I had a labrum repair about 10 years ago. Another scope confirms that I now have very little cartilage left in my shoulder and when I get tired of the pain, shoulder replacement is my only option. Any thoughts?
I had a labrum repair about 10 years ago . Another scope confirms that I now have very little cartilage left in my shoulder and when I get tired of the pain, shoulder replacement is my only option. Any thoughts?
— OLD BUT NOT IN WAY, Rock and Ice Forum
There are about 50,000 shoulder-replacement surgeries in the United States each year. Although less common than knee and hip replacements, shoulder-replacement
surgery is effective in many instances.
A replacement prosthetic has a lifespan, so you want to push it back as long as you can while still maintaining a happy life. Shoulder replacement surgery
is not beyond revision in most cases, but it’s not ideal.
I don’t know any climber who has had shoulder replacement surgery. What little data there is regarding return to sport following surgery does suggest good
success rates to previous levels and better. Unfortunately, the only sizable study looked at golf, swimming and tennis—none of which even vaguely
load the shoulder like climbing.
There is nothing to say you can return to climbing. But, there is nothing to say you can’t, either. Don’t expect to see any research involving rock climbing
unless it’s your own case study. That said, a rock climber would be a great case study since the state of your rotator cuff has a definite influence
on the outcome of shoulder-replacement surgery, and yours should still be strong.
There would be limitations—you’d probably have to restrict yourself to slabs (i.e. less than 20 degrees overhanging) and avoid overload in extended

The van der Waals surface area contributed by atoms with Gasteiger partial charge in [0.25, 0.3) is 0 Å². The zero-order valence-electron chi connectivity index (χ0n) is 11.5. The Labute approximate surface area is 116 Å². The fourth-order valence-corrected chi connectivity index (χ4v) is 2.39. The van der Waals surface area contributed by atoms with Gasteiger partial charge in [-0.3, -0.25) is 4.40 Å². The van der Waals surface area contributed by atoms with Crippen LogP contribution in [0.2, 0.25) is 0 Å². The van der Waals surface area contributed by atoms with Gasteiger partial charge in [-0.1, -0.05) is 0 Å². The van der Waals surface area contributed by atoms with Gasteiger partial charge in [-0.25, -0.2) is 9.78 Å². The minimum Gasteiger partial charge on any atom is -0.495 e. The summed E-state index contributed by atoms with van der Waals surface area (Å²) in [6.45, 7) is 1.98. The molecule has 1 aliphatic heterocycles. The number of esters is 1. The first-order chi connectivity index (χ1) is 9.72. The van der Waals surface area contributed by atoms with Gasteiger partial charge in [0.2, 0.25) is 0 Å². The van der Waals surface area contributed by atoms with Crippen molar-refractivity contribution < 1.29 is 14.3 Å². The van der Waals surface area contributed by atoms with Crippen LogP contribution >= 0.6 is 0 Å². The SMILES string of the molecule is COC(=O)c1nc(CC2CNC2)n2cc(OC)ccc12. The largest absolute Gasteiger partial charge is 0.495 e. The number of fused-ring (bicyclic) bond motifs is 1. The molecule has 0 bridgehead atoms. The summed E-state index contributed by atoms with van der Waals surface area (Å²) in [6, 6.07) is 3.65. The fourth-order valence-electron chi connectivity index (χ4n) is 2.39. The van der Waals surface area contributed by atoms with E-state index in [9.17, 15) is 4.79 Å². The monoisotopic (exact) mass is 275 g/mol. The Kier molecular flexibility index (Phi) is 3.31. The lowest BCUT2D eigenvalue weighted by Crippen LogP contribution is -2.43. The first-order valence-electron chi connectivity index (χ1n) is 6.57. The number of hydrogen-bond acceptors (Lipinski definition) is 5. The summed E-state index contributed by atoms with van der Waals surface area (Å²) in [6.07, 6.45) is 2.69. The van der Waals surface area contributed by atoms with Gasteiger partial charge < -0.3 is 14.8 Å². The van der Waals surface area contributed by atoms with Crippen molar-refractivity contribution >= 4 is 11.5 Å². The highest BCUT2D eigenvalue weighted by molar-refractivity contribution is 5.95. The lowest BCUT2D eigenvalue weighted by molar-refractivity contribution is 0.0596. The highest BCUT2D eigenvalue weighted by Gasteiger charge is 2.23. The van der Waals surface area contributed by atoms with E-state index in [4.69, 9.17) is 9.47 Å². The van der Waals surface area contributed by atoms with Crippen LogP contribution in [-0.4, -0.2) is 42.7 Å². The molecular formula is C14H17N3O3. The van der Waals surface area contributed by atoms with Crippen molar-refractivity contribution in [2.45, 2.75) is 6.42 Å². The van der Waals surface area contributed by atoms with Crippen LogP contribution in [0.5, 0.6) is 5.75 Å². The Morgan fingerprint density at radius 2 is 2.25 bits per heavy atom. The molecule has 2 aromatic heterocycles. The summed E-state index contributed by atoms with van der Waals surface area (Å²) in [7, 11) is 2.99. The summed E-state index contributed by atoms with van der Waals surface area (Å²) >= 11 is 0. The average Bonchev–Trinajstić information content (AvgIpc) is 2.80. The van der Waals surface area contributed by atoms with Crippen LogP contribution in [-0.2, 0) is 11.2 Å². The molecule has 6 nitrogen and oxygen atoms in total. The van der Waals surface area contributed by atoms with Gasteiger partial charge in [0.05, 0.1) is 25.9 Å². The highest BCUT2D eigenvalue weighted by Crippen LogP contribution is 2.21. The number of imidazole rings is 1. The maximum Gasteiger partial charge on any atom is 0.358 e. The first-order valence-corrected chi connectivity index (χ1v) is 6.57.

positions. I have seen some advisory web pages saying no loading beyond 20 pounds with your arm above your head, but I can find no references for that
figure and as such it is largely worthless but for the conservative masses who love to follow instructions. That said, there are situations, e.g. osteoporosis,
where even 10 pounds might lead to prosthetic failure. Ultimately it is a case-by-case basis, not least of all contingent on what you are trying to
achieve with your climbing. I am not saying it’s time to kick back into recliner mode, just that it is prudent to understand the risks.
My theory would be if one person can climb post-op, the realm of possibility is actually the reality. What better motivation to work on your footwork than
the prospect of breaking your shoulder replacement.
Bain De Sang (5.14d) at 55 with a total shoulder replacement? It has a nice ring to it. Manolo climbed this slab at age 48, so there is a clear
opportunity for some geriatric one-upmanship.
This article was published in Rock and Ice 221 (October 2014).